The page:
Tags: nuclear materials | North Korea | Syria | Marie Harf

Reports: Iran Concealing Nuclear Materials in North Korea, Syria

By    |   Tuesday, 31 March 2015 03:08 PM EDT

As suspicions grow that Iran may be hiding nuclear material in North Korea, State Department spokeswoman Marie Harf dismissed the possibility and suggested that it was a strange concept, the Washington Free Beacon reported Tuesday.

Harf termed reports describing the transfer of ballistic missile technology and enriched uranium between the two rogue regimes as "bizarre" and said she was unaware of them.

In fact, however, the information has been in the public domain for years. And experts say that if reports that Iran is concealing nuclear material outside its borders are true, it would shatter the basis for any deal agreed to during the current nuclear talks involving Tehran and Washington.

Writing for The Daily Beast, veteran China-watcher Gordon Chang observes that negotiators from the United States and Britain, France, Russia, China, and Germany (collectively known as the "P5 +1") want the preliminary agreement now being negotiated with Iran to ensure that the regime is at least a year from being able to rush into production a nuclear device.

The P5+1 believe that by monitoring Iran's centrifuges (supersonic-speed machines that make it possible to upgrade uranium to weapons-grade purity) weapons inspectors will be able to keep track of the country's complete stock of fissile material.

The United States and its fellow negotiators want to get Iran to agree to adhere to the "Additional Protocol" allowing the U.N.'s International Atomic Energy Agency to conduct inspections of suspected Iranian nuclear facilities anytime and anywhere. If Iran were to agree to this, the Obama administration and its allies will claim to have achieved a major success because Tehran will be unable to conceal centrifuges in hidden locations.

The problem with this argument, Chang writes, is that since October 2012, Iran has been stationing personnel at a North Korean military base in a mountainous region near the border with China, and Tehran and Pyongyang are believed to be working on both nuclear weapons and missile development.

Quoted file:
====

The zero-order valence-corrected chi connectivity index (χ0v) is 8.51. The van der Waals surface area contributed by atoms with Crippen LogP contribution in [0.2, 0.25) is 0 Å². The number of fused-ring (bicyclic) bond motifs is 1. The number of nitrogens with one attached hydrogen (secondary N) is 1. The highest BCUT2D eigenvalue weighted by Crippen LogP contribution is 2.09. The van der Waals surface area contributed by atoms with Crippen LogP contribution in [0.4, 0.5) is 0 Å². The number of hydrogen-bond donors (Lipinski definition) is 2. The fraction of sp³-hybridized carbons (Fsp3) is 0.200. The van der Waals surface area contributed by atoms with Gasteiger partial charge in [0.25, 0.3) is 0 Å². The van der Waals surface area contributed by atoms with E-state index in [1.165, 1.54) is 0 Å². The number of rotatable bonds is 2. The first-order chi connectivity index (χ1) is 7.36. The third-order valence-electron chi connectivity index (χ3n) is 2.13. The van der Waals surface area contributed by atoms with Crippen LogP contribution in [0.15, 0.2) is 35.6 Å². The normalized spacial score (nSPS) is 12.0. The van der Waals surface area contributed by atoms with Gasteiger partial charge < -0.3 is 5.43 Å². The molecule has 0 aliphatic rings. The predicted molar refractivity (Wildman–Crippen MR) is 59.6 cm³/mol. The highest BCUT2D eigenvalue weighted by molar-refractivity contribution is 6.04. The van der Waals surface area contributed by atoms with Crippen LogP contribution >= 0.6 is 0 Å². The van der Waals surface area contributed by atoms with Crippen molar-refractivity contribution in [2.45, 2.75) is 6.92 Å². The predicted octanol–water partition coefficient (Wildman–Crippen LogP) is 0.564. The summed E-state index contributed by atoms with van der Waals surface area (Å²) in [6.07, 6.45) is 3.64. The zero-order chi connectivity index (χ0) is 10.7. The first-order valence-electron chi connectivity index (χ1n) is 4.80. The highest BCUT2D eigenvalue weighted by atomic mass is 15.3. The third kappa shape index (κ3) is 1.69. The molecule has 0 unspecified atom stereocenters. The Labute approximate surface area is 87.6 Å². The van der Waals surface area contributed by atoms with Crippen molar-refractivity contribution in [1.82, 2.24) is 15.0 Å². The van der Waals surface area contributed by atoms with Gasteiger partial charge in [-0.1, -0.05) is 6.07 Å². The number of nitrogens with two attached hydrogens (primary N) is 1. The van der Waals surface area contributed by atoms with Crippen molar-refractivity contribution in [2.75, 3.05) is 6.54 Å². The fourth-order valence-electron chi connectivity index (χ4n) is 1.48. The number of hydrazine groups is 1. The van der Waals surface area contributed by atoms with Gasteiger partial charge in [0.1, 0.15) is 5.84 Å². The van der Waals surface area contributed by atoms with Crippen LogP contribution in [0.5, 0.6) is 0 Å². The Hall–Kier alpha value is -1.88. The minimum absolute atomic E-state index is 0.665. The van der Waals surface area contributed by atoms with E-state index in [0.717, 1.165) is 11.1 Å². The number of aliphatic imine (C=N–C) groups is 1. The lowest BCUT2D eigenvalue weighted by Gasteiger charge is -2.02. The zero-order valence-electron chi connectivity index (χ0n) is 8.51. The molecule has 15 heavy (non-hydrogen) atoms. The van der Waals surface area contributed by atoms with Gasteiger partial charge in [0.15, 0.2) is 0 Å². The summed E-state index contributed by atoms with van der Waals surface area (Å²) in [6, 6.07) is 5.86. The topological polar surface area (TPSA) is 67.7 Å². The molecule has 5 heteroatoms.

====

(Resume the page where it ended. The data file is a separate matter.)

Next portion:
But "no inspections of Iranian sites will solve a fundamental issue," Chang writes. "As can be seen from the North Korean base housing Tehran's weapons specialists, Iran is only one part of a nuclear weapons effort spanning the Asian continent. North Korea, now the world's proliferation superstar, is a participant. China, once the mastermind, may still be a co-conspirator. Inspections inside the borders of Iran, therefore, will not give the international community the assurance it needs."

Asked by the Free Beacon about Harf's dismissive comments about the North Korea-Iran connection, Chang said he was puzzled by the idea that "the country with the world's most highly developed technical intelligence capabilities does not know what has been in open sources for years."

Given this professed U.S. ignorance, it should be no surprise that "North Korea transfers nuclear weapons technology to Iran and others with impunity," Chang said.

Pyongyang could "go on CNN and say, 'Hey, Secretary Kerry, we're selling the bomb to Iran,' and the State Department would still say they know nothing about it," Chang added. "No wonder we're in such trouble."

Another problem is that President Bashar al-Assad's Syrian regime – another longtime Iranian ally – may also be involved in Iran's nuclear concealment efforts.

Ali Alfoneh and Reuel Gerecht of the Foundation for the Defense of Democracies wrote recently that a nuclear reactor in Syria that was destroyed by Israeli warplanes in September 2007 was most likely a North Korean-backed Iranian project.

Gerecht said the White House hopes that monitoring Iran's known weapons facilities will be sufficient to verify compliance with a nuclear deal. That view is "mystifying," he told the Free Beacon, given the CIA's longstanding inability to penetrate Iran's nuclear-weapons program.

"But since they fear a breakdown, they bend their credulity in Iran's favor," Gerecht said of the Obama administration. "This has been the story of the negotiations from the beginning."

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As suspicions grow that Iran may be hiding nuclear material in North Korea, State Department spokeswoman Marie Harf dismissed the possibility and suggested that it was a strange concept, the Washington Free Beacon reported Tuesday.
nuclear materials, North Korea, Syria, Marie Harf
Tuesday, 31 March 2015 03:08 PM
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